Work harder, work smarter and work longer hours. I didn’t lead with this because many people cringe when I mention hard work. The average person will spend years looking for shortcuts rather than taking the tried-and-true path. If you make more calls, you’ll make more sales. Simple. Also, if you look for better and more efficient ways to do things, you’ll find them and save time, effort, and energy and be able to put that into better and more prospecting.
If you’re a sales leader, have incentives or contests for your salespeople. My best sales quarter ever occurred one year in the months of June, July, and August, even though that was typically our ‘slow time’ because there was a contest for a lavish trip to Vegas for the top ten sales reps in the country during that time frame. Regarding summer, your buyers don’t go on vacation all summer, usually, it’s just a couple of weeks; there’s still plenty of time to get to people. And overall, summer tends to find people with better moods which leads to more business. Same with the holidays and Friday afternoons.
Challenge yourself to sell more during the summer, holidays, and at other slow times. Compete with other salespeople. Treat it like a game. Set higher standards for yourself regarding initial calls and follow-up calls and find someone to hold you accountable to those new standards.
Look for other companies in your industry, and in other industries, that always seem to perform well in summer months and at other typical down times. Look for salespeople like this too. In both cases, find out what they do differently from everyone else.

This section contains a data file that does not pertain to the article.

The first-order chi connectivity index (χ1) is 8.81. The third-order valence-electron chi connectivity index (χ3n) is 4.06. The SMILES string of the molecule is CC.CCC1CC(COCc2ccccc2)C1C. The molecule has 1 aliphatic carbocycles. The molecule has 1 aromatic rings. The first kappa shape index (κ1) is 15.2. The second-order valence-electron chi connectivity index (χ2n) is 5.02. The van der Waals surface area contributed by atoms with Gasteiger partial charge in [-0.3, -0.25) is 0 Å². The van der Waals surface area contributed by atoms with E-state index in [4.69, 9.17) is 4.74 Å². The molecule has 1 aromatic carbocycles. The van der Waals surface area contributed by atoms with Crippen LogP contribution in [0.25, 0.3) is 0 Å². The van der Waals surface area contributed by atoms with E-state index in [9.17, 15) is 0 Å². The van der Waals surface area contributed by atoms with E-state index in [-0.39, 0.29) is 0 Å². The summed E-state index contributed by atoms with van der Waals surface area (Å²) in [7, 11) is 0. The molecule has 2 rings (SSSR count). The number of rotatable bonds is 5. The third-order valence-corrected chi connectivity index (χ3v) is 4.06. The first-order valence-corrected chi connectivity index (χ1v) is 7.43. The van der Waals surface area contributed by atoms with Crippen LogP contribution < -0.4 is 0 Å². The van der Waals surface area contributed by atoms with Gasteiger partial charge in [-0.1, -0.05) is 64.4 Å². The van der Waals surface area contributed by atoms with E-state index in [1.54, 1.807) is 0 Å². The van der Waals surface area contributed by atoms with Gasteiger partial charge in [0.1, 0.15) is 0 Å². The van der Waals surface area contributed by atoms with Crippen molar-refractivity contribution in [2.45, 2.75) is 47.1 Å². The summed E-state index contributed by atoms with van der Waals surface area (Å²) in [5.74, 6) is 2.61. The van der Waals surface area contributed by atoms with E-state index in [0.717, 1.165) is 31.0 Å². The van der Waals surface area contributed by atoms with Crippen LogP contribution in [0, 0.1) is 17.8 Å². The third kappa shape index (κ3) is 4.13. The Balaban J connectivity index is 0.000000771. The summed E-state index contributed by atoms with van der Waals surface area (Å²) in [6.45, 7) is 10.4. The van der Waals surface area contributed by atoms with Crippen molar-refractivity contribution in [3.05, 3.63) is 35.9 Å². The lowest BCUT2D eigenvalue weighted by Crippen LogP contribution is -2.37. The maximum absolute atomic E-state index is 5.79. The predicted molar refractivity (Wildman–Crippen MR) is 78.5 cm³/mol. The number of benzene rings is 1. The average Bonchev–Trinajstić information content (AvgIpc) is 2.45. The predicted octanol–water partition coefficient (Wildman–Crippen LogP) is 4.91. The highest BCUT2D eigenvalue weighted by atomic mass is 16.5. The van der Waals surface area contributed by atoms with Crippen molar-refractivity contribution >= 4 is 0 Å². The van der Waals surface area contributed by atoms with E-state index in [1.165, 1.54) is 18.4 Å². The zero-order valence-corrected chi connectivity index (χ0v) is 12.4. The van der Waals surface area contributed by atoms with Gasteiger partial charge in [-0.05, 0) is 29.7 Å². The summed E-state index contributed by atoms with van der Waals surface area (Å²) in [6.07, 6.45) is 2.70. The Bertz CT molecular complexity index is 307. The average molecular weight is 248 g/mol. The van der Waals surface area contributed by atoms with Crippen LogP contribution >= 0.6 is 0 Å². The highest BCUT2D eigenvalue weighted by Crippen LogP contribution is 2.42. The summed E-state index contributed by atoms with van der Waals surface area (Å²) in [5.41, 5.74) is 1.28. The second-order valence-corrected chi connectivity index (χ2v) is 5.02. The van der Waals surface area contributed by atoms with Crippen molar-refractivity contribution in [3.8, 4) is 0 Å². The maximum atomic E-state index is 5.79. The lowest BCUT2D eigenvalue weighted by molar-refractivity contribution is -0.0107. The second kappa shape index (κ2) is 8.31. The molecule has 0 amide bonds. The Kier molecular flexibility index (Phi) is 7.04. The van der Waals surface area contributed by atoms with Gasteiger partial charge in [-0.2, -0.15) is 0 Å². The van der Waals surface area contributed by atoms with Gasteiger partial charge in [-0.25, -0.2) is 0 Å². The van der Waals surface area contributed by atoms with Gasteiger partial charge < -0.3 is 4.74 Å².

Here are a few other ideas for slow times:
- Brainstorm as a sales team for ways to sell more and sell more efficiently and effectively.
- Use slow times to get better at selling. Whether individually or as a group, take time to take sales courses, read books, roleplay more, and, in general, learn more about sales and selling.
- Use slow times to upgrade your technology and learn how to use it more effectively.
Finally, challenge your own beliefs. Remember, whether you believe you can or, you believe you can’t, you’re probably right. Challenge the old assumptions and beliefs about slow sales times. Out of all the people and companies in your industry, there is someone who is selling more at these times. They aren’t special. If they can sell more, you can too.
John Chapin is a motivational sales speaker, coach, and trainer. For his free eBook: 30 Ideas to Double Sales and monthly article, or to have him speak at your next event, go to www.completeselling.com John has over 34 years of sales experience as a number one sales rep and is the author of the 2010 sales book of the year: Sales Encyclopedia (Axiom Book Awards). You can reprint provided you keep contact information in place. E-mail: email@example.com.
#1 Sales Rep w 34+ years’ experience, Author of the 2010 sales book of the year: Sales Encyclopedia (Axiom Book Awards) – also the largest sales book on the planet (678 pages).